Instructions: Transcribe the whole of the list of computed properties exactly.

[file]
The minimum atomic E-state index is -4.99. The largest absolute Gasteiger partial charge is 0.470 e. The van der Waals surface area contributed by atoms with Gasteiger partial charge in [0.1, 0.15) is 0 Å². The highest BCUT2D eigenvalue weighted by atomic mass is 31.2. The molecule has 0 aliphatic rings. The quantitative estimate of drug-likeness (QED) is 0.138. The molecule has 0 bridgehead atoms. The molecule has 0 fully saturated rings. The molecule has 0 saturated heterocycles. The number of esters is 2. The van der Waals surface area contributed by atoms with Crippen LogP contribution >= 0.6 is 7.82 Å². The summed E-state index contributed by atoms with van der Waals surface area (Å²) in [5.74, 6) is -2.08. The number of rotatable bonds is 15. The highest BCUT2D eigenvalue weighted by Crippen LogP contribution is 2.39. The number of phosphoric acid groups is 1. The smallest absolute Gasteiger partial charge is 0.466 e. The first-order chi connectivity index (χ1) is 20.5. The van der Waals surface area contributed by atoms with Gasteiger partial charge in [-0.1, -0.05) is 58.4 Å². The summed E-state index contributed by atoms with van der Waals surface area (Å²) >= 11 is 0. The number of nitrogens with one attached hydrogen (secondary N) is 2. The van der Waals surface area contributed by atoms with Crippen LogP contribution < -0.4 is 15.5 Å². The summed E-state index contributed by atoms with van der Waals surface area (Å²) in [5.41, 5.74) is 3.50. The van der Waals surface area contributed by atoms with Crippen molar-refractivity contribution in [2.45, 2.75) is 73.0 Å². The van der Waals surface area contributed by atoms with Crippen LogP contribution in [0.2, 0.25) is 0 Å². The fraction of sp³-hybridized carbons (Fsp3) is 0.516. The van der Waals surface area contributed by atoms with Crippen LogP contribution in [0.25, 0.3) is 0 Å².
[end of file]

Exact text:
The minimum atomic E-state index is -4.99. The largest absolute Gasteiger partial charge is 0.470 e. The van der Waals surface area contributed by atoms with Gasteiger partial charge in [0.1, 0.15) is 0 Å². The highest BCUT2D eigenvalue weighted by atomic mass is 31.2. The molecule has 0 aliphatic rings. The quantitative estimate of drug-likeness (QED) is 0.138. The molecule has 0 bridgehead atoms. The molecule has 0 fully saturated rings. The molecule has 0 saturated heterocycles. The number of esters is 2. The van der Waals surface area contributed by atoms with Crippen LogP contribution >= 0.6 is 7.82 Å². The summed E-state index contributed by atoms with van der Waals surface area (Å²) in [5.74, 6) is -2.08. The number of rotatable bonds is 15. The highest BCUT2D eigenvalue weighted by Crippen LogP contribution is 2.39. The number of phosphoric acid groups is 1. The smallest absolute Gasteiger partial charge is 0.466 e. The first-order chi connectivity index (χ1) is 20.5. The van der Waals surface area contributed by atoms with Gasteiger partial charge in [-0.1, -0.05) is 58.4 Å². The summed E-state index contributed by atoms with van der Waals surface area (Å²) >= 11 is 0. The number of nitrogens with one attached hydrogen (secondary N) is 2. The van der Waals surface area contributed by atoms with Crippen LogP contribution < -0.4 is 15.5 Å². The summed E-state index contributed by atoms with van der Waals surface area (Å²) in [5.41, 5.74) is 3.50. The van der Waals surface area contributed by atoms with Crippen molar-refractivity contribution in [2.45, 2.75) is 73.0 Å². The van der Waals surface area contributed by atoms with Crippen LogP contribution in [0.2, 0.25) is 0 Å². The fraction of sp³-hybridized carbons (Fsp3) is 0.516. The van der Waals surface area contributed by atoms with Crippen LogP contribution in [0.25, 0.3) is 0 Å².